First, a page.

Stephanie is 24 years old and lives in Virginia. She’s had Trichotillomania for 3 years but recently realized she likely had a BFRB for much longer. In her own words, Stephanie shares how she is Conquering with Keen Awareness.
I have Trichotillomania, but I recently realized that my journey with Body Focused Repetitive Behaviors (BFRBs) started with Dermatillomania. I used to pick my skin. Every time I had even the smallest blackhead, I would spend hours in front of the mirror picking at my skin. But after I found treatment for my skin, I was no longer a skin picker. Instead, I became a hair puller.
At first I would only pull my hair at home so I was not too concerned. Then, it became worse. I was pulling my hair in public and while I was in class, and I could not just stop. It was not that simple. It got to the point where I would have to shave underneath my hair because I had bald spots. When I went to the hairdresser to get a trim, it was embarrassing to explain why my hair underneath was either gone or a million different lengths from pulling it out.
I started nursing school and we were told that we had to keep our hair up. I was embarrassed because I knew people would then see the bald spots and the habit I had been trying to hide. I wanted to wear my hair up in cute styles even outside of school and clinicals, but it was embarrassing. I felt isolated from my peers because I thought everyone could see it and was talking about me. I did not want to go out in public and I felt ashamed of myself for not being able to “just stop” pulling my hair out. My mother was concerned and kept telling me to just stop and I told her numerous times that it was not that simple, but I knew she did not understand.
My life practically revolved around my hair pulling. If I was sitting in my car at a stoplight and pulling, I would wait until I had the hair in my hand before I allowed the vehicle to move through the green light with people behind me, beeping their horns. I did not tell many people. I was alone.
I decided to look for a Trichotillomania solution after discussing options with my psychologist. She told me to put a rubber band on my wrist and snap it when I felt like pulling. When that did not work she told me to hold a piece of ice in my hand so it would somehow turn off the urge in my brain to pull because my hand would become wet, cold, and even a little numb. I was also told to keep telling myself “hair belongs on my head,” but nothing worked.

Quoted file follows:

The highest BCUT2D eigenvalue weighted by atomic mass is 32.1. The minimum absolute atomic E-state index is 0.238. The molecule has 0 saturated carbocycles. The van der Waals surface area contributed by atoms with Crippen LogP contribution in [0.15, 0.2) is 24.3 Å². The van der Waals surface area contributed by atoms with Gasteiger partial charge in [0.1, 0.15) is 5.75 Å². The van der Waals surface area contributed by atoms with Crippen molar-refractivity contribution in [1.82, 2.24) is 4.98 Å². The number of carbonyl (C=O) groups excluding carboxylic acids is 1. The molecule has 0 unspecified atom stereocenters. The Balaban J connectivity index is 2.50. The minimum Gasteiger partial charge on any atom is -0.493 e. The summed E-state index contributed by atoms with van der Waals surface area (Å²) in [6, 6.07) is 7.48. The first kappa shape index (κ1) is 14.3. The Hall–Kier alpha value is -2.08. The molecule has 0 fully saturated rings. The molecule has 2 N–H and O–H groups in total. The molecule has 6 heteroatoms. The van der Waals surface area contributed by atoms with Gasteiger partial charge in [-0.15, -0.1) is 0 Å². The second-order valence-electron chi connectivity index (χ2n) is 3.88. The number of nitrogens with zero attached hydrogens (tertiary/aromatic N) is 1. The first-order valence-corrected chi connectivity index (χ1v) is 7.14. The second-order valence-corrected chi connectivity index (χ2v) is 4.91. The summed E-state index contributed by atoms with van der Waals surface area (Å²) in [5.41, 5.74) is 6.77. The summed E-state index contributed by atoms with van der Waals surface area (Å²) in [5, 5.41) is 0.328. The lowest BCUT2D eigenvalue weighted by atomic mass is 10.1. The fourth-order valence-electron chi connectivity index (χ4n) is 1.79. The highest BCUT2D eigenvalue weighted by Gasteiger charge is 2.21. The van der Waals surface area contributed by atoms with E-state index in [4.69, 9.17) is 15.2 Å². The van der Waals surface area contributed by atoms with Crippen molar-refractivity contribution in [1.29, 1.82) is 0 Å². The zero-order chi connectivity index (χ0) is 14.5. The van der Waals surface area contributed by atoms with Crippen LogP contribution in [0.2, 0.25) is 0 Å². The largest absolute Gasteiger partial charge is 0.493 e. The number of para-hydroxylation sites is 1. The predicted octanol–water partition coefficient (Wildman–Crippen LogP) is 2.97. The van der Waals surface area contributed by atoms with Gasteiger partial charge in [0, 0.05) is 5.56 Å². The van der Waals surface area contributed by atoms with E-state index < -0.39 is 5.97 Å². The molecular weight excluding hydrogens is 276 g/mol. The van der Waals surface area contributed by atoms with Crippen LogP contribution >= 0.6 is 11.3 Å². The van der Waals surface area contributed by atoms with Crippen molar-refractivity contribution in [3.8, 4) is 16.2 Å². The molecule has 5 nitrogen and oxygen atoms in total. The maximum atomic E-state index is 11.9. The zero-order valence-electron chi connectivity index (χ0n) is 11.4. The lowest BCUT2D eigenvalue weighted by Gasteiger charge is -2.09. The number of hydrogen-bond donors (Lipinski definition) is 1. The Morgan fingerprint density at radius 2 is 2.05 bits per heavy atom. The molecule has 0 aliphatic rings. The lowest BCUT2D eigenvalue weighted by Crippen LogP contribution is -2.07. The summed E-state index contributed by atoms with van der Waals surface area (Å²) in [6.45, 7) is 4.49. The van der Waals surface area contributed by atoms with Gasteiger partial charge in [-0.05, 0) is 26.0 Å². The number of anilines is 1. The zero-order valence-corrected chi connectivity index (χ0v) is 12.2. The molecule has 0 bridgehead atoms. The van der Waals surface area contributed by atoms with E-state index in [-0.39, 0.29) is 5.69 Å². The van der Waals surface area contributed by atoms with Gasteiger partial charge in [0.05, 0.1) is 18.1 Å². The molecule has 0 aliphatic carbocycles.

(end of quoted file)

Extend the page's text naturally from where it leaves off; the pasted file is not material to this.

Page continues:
I wanted to be a normal young woman who could put my hair up and enjoy different hairstyles, but I couldn’t. I had bald spots underneath my hair. When these options did not work, I turned to my psychiatrist who I was already seeing for anxiety, ADHD, and OCD disorders. She put me on different medications that are used for OCD, but none of them worked.
The final straw came when she handed me a prescription for Naloxone, which is the generic name for Narcan – the opioid antidote drug. I could not believe it. I did not have a drug problem nor had I ever had a drug problem. So that evening instead of filling the prescription, I started to search online. I typed in “Trichotillomania” and went from there. Suddenly, HabitAware appeared after I searched for “Help with hair pulling.”
I went to the HabitAware website on my laptop and it has since changed my life. It was a non-pharmacological measure, and if it did not work, they offered a 90-day money back guarantee. I had nothing to lose. I asked for my HabitAware Keen bracelet for Christmas and it was the best gift I received. I downloaded the app on my phone and I set up Keen. It was super simple and easy to do!
I wear my bracelet every day and no one questions it because it looks like a fitness bracelet. I love the way the bracelet looks and the fact that I am the only one who feels the vibration to know when it is alerting me. They say it takes 21 days to correct a bad habit. I have been wearing it longer than that and my hair is finally starting to grow. I may even be ready to wear my hair up this summer!
Keen has completely changed my life physically, mentally, and emotionally. I no longer pull out my hair. I may always have the tendencies to pick and pull my hair out, but Keen reminds me to put my hand down. I am no longer looking over my shoulder thinking someone is talking badly about me. I live in peace now. I am no longer embarrassed or self-conscious about putting my hair into a ponytail, or trying to hide my bad habit. My life is crazier than ever with graduation in just a few months, but with Keen I am calmer and less anxious.
I have already recommended Keen to others. My psychiatry office is learning more about Keen. I have recommended it to coworkers, friends, and other family members. When they see how much my hair has grown underneath, they are in complete shock to see how much a bracelet has impacted my life. I am truly thankful for Keen!
And we’re thankful for you, too, Stephanie! Thank you for sharing your story and giving strength to our community!
By having a “vs.” in the title, it implies that one should win over the other - but that’s not the case in this situation! Like many aspects of life, it’s not healthy to sacrifice one or the other completely, but instead finding a healthy balance between the two. The winner shouldn’t be either of these qualities. The winner should be YOU, a stronger, healthier version of yourself.
Not sure which size is right for you?
It's important that Keen has a snug fit on your wrist. Here's a quick guide to help you decide which bracelet size to order:
Fits kids and adults with small-medium wrists
min: 5.25 inches (13.3 cm)
max: 7.50 inches (19.0 cm)
Fits adults with large wrists
min: 6.15 inches (15.6 cm)
max: 8.50 inches (21.6 cm)
Fits kids and adults with small-medium wrists
min: 5.1 inches (13.0 cm)
max: 6.8 inches (17.2 cm)
Fits adults with medium-large wrists
min: 6.3 inches (16.0 cm)
max: 8.2 inches (20.8 cm)